Natasha Stagg Has including violence in your films made presenting them to an international audience more difficult?

Yorgos Lanthimos People are offended for any type of reason, and different reasons depending on who it is. To me, violence isn’t anything different; like love, like laughter, it’s part of our nature, our lives. It’s there, so I don’t shy away from it. Whenever it’s mentioned, I have nothing special to say about it. It’s there, because everything is there.

NS So, it’s not necessarily a statement?

YL The whole film is a statement. It’s many different statements. I’m just saying that I don’t know why violence should take a more elevated place in the film. To me, it functions like everything else. I don’t think that the violence is the more controversial thing in the work. Why isn’t incest more controversial than violence? In the UK, the most controversial thing was killing a cat. It would not even have been screened if we didn’t sign a paper that said we didn’t kill a cat for real. It’s funny. I don’t think violence is specifically foreign to us, so why pay more attention to it?

NS What role do artistic limitations play in your life and in your work?

YL Every film has limitations, every life has limitations, and my films are no different in this way.

NS Does the mood of this film and of Dogtooth reflect the mood of Greece? Does the financial crisis play a role, however subtle, in these projects?

YL The only thing I can say about that is that obviously, when you come up with what you want to do and start making the film, there is no way of avoiding the state or the feel of the country creeping into the film in many different ways. But it’s not a starting point for us, and that’s why I could do films anywhere in the world and I am going to try to make films in different parts of the world. You start with something specific and concrete and then you place this idea in a world and it starts drawing things from there. Culture, language, landscape, all these things come into the film and make it something much more than what it was when you started thinking about it and writing it and designing it. So, in that sense, my country and where I grew up and all these experiences that I have from there are somewhat reflected in the films, but they are not films that are happening because of that or comment on that or are inspired by that.

It makes sense that people want to associate the work with where it comes from, and it is associated. It’s a Greek film, it comes from Greece, it speaks Greek. But there is the extra thing that it has to be about the situation now, and that it has to be about that crisis. But no, it’s not about that. It never was. Of course it’s there, it’s obvious. The people, the way they are dressed, their houses. The way we made the film—we made it with no money at all, so it’s obvious, we are in Greece. And I don’t want to not include it.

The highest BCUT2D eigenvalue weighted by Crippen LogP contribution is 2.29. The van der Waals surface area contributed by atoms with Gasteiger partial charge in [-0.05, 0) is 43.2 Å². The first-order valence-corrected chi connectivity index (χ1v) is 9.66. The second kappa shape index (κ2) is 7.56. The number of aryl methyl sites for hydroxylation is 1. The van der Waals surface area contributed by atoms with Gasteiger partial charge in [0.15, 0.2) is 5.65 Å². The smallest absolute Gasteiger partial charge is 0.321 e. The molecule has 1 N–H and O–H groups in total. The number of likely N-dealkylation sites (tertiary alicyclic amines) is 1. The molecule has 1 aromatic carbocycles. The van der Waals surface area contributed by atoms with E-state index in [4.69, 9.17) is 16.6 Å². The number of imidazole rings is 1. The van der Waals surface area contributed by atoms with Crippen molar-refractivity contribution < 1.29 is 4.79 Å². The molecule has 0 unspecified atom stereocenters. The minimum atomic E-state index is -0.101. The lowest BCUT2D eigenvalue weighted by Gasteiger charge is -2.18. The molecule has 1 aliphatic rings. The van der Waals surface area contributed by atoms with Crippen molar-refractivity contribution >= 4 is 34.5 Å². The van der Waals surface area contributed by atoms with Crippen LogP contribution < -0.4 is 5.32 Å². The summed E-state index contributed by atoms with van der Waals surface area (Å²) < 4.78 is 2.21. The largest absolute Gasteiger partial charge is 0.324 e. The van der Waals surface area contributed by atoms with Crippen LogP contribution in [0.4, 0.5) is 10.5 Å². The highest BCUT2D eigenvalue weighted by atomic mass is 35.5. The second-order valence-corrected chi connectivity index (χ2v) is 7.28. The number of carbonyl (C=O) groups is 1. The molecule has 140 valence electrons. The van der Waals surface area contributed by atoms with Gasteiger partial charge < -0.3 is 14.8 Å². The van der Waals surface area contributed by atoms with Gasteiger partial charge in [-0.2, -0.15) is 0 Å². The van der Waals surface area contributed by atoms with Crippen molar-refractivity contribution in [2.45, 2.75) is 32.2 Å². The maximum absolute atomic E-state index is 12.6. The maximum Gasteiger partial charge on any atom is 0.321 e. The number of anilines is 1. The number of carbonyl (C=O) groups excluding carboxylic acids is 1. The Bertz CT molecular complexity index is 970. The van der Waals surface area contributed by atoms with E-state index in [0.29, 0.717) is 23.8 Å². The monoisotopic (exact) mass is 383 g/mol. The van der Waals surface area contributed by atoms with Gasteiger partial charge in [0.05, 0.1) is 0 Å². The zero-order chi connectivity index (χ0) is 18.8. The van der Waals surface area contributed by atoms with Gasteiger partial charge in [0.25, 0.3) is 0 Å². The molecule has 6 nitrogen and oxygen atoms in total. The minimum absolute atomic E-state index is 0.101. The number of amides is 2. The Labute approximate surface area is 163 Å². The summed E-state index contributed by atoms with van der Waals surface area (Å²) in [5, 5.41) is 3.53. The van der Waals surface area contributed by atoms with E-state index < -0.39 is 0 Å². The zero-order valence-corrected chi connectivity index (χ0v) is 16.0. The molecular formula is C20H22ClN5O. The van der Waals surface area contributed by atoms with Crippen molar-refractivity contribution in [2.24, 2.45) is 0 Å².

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Still from Alps (2011) with Aggeliki Papoulia.

NS What’s your next big project?

YL We’re developing three or four films at the same time, so they’re being written now, but I just figured out that when you make a film the proper way, like, now I’m trying to make them in English, and in the UK, there’s a lot of development time you need to invest. They don’t just happen in a day, like we can make them in Greece, where we have no money and no one to actually be involved and stall things, so I just find time to start different projects while I’m waiting for one of them to start being filmed. I’m setting up all these different things and I don’t have a clue which will be the first to happen. It’s like a race. They all have the possibility of being financed just because they’re going to be made in English and in the UK. Maybe we’ll discover that they won’t come out, so we’ll have to try a different country and a different language.

NS Do you think we’ll see some recurring themes?

YL Every new thing is just that, a new thing. We start from zero, but I guess it happens subconsciously that certain ideas or themes creep in. There are things that you think about more than other things, so they become part of what you do, but it’s not like we consciously say, There’s this thing that we definitely want to keep exploring. Just by writing it, and by making the choices that we make for every film, certain things can appear now and then again, but these aren’t things that are thought out beforehand.

NS And the characters? Who or what are they based on?

YL I think they are fragments. I don’t think we work in such a way, basing things in reality. We just try to come up with how things work, how conflicts come about, how these things that we think about can be made into narrative questions. So, it’s mostly about trying to achieve that, instead of coming up with characters or storylines.

Alps will run from June 13th to June 19th at New York’s Cinema Village and will be screened nationwide in the coming months.

Natasha Stagg writes for The Brooklyn Rail, Dis Magazine, and other publications.